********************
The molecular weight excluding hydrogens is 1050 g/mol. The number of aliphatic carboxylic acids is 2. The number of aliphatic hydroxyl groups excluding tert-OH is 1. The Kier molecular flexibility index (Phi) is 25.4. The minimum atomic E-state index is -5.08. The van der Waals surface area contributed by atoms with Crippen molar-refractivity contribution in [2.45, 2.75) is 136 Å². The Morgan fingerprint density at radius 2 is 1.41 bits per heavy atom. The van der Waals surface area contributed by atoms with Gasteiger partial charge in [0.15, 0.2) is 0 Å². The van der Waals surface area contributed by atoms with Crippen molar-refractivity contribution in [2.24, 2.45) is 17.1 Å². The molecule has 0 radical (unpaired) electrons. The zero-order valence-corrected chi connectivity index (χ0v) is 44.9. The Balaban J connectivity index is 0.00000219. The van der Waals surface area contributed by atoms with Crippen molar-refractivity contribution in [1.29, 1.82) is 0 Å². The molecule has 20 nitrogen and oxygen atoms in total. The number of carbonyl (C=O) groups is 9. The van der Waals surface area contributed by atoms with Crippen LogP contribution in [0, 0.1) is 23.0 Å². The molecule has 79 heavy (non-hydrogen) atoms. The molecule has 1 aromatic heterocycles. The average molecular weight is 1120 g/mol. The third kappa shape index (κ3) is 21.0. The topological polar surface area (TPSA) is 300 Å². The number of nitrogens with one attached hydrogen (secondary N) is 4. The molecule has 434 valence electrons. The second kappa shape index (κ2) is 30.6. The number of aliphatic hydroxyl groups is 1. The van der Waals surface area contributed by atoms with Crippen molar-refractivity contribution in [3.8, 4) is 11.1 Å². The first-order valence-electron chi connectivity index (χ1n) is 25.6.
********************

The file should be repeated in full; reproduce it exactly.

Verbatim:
The molecular weight excluding hydrogens is 1050 g/mol. The number of aliphatic carboxylic acids is 2. The number of aliphatic hydroxyl groups excluding tert-OH is 1. The Kier molecular flexibility index (Phi) is 25.4. The minimum atomic E-state index is -5.08. The van der Waals surface area contributed by atoms with Crippen molar-refractivity contribution in [2.45, 2.75) is 136 Å². The Morgan fingerprint density at radius 2 is 1.41 bits per heavy atom. The van der Waals surface area contributed by atoms with Gasteiger partial charge in [0.15, 0.2) is 0 Å². The van der Waals surface area contributed by atoms with Crippen molar-refractivity contribution in [2.24, 2.45) is 17.1 Å². The molecule has 0 radical (unpaired) electrons. The zero-order valence-corrected chi connectivity index (χ0v) is 44.9. The Balaban J connectivity index is 0.00000219. The van der Waals surface area contributed by atoms with Crippen molar-refractivity contribution in [1.29, 1.82) is 0 Å². The molecule has 20 nitrogen and oxygen atoms in total. The number of carbonyl (C=O) groups is 9. The van der Waals surface area contributed by atoms with Crippen LogP contribution in [0, 0.1) is 23.0 Å². The molecule has 79 heavy (non-hydrogen) atoms. The molecule has 1 aromatic heterocycles. The average molecular weight is 1120 g/mol. The third kappa shape index (κ3) is 21.0. The topological polar surface area (TPSA) is 300 Å². The number of nitrogens with one attached hydrogen (secondary N) is 4. The molecule has 434 valence electrons. The second kappa shape index (κ2) is 30.6. The number of aliphatic hydroxyl groups is 1. The van der Waals surface area contributed by atoms with Crippen molar-refractivity contribution in [3.8, 4) is 11.1 Å². The first-order valence-electron chi connectivity index (χ1n) is 25.6.